Serving as a gateway for the Elbow-Sheep Wildland Provincial Park and the Kananaskis Region, the three summits of Mt. Baldy, South Baldy and West Baldy make for excellent scrambling trip, offering great views of Barrier Lake, the Kananaskis Valley and dozens of nearby peaks. Starting with a climb of Mt. Baldy, and then traversing to the nearby South and West peaks, the Baldy trio offers a diverse set of challenges over its 7km circuit distance to keep things interesting.
The trailhead for Mt. Baldy can be found next to a stream on the east side of Kananaskis Trail (Hwy 40), roughly 13km south of the Trans-Canada Highway (Hwy 1) between the Barrier Lake Picnic Area and O'Shaughnessy Falls (which is easily recognized from the wishing-well). You'll notice two paths initially; one on each side of the stream. Take the left trail and then immediately climb to your left when another trail (with a cairn at the top) appears. This path follows the ascent route to Mt. Baldy, while the other two soon merge and eventually lead to the col between West and South Baldy, which is the descent route for this trip.
The climb to the top of the treeline follows a well-defined forest trail, which is continuously steep and will have you nicely warmed-up by the time you reach the first rocky portions of the ascent ridge. Once in this area, roughly an hour into the trip, keep a close eye ahead for a pair of rocky high points of close proximity. Between the two lies a notch that requires a steep and potentially dangerous downclimb, which is the crux for this trip and can be easily avoided.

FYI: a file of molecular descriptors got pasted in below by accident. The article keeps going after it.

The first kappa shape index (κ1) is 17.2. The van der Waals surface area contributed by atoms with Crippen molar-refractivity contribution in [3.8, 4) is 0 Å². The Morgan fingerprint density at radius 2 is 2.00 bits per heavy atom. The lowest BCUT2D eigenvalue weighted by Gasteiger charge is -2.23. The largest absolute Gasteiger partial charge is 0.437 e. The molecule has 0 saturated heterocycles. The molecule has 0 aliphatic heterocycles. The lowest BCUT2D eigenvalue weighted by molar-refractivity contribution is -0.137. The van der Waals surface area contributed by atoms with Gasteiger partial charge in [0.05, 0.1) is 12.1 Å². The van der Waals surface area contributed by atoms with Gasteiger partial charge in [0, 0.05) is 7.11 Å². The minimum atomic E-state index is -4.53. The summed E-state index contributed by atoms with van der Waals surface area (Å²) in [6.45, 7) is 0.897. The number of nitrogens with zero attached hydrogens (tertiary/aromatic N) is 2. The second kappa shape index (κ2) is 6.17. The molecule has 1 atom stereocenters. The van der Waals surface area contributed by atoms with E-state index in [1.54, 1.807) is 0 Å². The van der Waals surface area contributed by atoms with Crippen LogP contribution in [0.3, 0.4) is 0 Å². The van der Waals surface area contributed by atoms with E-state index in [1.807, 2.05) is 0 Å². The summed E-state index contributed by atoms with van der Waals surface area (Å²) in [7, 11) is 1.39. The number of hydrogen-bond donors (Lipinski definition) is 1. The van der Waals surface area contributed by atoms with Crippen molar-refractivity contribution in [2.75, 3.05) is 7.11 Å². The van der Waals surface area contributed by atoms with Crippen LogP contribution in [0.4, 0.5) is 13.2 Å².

Despite having read a number of reports about and seeing several photos of the crux area, the downclimb was not what I expected. It's described as a steep 2m downclimb with exposure, and the photos gave me the sense that the route stuck to the centre of the ridge with exposure to a side or sides, which is hardly unusual when scrambling. However, a more accurate description is that the crux is a 2m downclimb of the exposure to a shallow ledge, which then brings you back the ascent trail. The downclimb isn't technically difficult, as the holds are pretty decent; however, as seen from above and shortly past (the orange line represents the detour route), a slip here could easily result in a 15m/50ft. fall. I made it through without incident, but the experience necessitated taking a few minutes to regain my composure.
Thankfully, the crux can be bypassed by anyone who's not purposely looking for a challenge. When you spot the two high points, contour to the climber's left to a scree gully rather than continuing to climb the rocky ridgeline. As seen from past the crux, you can simply take a parallel route next to the ridge before rejoining the regular ascent route.